What types of veterinarian degrees and programs exist and what are they called?
Doctor of Veterinarian Medicine/DVM
This is the required higher learning that comes after obtaining a bachelors degree in most cases. Some certified schools offering a Doctor of Veterinarian Medicine do not require a bachelors degree and may accept an associates degree or certain core college classes as the pre-requisite. This varies with each school.
Veterinarian school rankings?
Rankings of most online programs and degrees is arbitrary and can be named for various reasons, none of which have anything to do with the quality of program you’re participating in. The only thing you must search for when finding any veterinarian degree program is to make sure it’s an accredited program, recognized by a regional or national accreditation organization.
Ideally, this program will be regional because it will ensure the school you’re attending is in compliance with your state’s mandatory requirements for going on to practice medicine for animals. It is important you understand that veterinarians are certified by each state. There is not a nationally recognized test, so prepare to take additional courses or re-certification should you move to a different state and wish to be a veterinarian.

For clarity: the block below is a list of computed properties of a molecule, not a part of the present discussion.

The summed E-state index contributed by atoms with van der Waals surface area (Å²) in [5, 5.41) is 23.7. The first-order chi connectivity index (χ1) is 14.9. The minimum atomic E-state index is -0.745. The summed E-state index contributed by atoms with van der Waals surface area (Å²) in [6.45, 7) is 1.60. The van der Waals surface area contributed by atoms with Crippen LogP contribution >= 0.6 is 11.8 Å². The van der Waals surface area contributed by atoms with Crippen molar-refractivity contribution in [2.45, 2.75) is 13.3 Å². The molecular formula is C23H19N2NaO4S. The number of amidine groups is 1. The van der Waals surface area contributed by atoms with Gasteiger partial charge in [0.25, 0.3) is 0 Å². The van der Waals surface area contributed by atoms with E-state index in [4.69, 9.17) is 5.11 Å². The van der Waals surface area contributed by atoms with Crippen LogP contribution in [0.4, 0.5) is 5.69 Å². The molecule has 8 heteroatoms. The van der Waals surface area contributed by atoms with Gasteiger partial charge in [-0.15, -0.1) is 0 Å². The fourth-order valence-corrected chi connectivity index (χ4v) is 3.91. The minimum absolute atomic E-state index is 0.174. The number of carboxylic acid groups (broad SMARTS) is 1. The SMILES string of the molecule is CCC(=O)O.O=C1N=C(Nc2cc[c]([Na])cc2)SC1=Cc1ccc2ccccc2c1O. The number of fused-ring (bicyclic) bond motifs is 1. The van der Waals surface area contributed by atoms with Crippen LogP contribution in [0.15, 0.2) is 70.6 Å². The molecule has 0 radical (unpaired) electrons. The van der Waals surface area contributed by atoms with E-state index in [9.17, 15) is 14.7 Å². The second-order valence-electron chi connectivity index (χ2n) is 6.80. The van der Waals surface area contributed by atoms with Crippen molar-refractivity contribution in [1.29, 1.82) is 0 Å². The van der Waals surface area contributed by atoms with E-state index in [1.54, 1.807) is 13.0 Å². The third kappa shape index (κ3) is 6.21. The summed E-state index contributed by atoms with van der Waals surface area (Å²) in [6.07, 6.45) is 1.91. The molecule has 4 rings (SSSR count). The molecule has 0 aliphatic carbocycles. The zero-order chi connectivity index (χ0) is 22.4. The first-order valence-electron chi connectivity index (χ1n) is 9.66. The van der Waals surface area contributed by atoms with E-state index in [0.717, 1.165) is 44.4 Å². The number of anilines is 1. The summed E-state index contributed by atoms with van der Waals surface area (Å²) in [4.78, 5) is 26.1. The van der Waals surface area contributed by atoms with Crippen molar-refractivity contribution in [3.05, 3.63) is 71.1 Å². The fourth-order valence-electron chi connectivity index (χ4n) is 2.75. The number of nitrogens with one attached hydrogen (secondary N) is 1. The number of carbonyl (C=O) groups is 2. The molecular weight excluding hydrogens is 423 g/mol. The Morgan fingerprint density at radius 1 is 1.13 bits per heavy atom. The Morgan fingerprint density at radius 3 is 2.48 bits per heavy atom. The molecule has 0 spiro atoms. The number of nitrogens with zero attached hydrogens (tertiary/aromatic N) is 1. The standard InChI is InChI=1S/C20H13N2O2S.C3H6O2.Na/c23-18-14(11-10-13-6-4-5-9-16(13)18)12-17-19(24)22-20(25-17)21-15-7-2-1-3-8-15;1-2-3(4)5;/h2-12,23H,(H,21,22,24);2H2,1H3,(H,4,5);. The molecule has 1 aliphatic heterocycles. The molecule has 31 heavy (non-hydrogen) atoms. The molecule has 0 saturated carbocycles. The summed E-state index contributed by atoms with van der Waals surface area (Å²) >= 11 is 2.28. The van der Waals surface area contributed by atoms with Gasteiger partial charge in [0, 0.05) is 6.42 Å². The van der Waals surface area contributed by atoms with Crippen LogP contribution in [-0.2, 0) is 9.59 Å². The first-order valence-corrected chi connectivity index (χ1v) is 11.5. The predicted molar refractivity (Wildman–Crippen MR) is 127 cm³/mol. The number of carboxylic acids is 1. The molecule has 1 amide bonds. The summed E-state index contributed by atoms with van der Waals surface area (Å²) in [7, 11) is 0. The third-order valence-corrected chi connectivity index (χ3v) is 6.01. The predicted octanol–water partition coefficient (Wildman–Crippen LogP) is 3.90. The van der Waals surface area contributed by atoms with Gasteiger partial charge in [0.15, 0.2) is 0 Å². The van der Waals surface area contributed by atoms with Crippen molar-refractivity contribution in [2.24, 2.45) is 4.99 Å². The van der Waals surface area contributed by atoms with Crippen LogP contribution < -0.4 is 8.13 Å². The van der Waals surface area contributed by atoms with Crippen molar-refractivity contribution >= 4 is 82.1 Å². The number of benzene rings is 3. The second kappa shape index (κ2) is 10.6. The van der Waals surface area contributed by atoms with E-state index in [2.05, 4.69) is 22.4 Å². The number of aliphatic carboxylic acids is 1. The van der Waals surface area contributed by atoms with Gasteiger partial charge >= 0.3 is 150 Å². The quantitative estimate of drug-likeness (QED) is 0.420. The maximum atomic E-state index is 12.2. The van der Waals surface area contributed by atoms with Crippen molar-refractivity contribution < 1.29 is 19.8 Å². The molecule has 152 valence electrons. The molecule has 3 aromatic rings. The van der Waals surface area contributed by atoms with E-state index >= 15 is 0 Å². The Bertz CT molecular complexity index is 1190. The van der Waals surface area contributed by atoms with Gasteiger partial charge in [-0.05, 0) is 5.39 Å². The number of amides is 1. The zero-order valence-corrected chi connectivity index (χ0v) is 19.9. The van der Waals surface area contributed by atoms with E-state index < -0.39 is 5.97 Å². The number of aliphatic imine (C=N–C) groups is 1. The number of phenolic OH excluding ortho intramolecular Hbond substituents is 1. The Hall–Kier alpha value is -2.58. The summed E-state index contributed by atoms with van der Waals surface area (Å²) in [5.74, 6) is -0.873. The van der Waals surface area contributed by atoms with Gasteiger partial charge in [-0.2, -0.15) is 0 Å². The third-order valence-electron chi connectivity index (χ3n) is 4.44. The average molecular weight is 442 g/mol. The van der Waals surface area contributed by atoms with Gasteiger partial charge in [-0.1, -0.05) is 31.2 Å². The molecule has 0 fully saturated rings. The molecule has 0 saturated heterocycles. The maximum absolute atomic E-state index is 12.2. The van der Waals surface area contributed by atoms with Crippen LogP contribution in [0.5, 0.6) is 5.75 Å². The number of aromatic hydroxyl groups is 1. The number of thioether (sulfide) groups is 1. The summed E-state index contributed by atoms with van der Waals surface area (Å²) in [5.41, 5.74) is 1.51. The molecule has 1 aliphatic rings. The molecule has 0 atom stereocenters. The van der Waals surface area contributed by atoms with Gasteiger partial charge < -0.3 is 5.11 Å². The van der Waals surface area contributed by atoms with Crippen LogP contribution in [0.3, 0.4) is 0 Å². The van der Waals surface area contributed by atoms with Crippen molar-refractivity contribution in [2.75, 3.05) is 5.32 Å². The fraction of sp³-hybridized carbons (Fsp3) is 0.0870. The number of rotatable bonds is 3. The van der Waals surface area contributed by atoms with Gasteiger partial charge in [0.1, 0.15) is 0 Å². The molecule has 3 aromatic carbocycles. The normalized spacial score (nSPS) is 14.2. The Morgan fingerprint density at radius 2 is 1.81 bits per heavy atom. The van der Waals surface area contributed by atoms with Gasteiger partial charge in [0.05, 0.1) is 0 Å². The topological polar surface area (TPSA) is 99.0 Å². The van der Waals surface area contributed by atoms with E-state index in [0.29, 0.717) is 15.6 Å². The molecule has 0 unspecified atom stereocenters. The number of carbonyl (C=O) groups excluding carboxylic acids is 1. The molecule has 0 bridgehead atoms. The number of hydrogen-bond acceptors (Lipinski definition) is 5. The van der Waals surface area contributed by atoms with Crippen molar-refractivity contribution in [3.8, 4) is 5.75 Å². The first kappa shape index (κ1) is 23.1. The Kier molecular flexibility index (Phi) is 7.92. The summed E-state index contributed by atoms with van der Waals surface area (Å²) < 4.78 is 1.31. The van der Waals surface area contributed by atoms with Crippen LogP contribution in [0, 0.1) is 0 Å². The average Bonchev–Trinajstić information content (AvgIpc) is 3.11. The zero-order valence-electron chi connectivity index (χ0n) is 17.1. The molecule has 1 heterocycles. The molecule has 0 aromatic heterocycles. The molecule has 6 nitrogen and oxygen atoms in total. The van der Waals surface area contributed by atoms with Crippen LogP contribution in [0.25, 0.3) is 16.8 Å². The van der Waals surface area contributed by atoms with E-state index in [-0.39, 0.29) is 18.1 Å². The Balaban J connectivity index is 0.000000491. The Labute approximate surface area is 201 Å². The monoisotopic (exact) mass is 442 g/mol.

In addition to your own state’s test, you will also have to take the North American Veterinary Licensing Exam and pass prior to your local test.
Can I transfer veterinarian school credits?
Like with other accredited degrees and programs, you can transfer some courses. Core classes are usually transferable within the same regionally or nationally accredited organization. As you gain more credits, there is less of a chance that the credits will transfer. In some cases, a school may grant you temporary credit for courses and grant full credit after a school year is completed at the new school.
Always check with the school you wish to transfer to before withdrawing from your initial school, if possible. This will make it easier on you once you transfer (since you’ll know what you need) and also allow you to spend your funds wisely.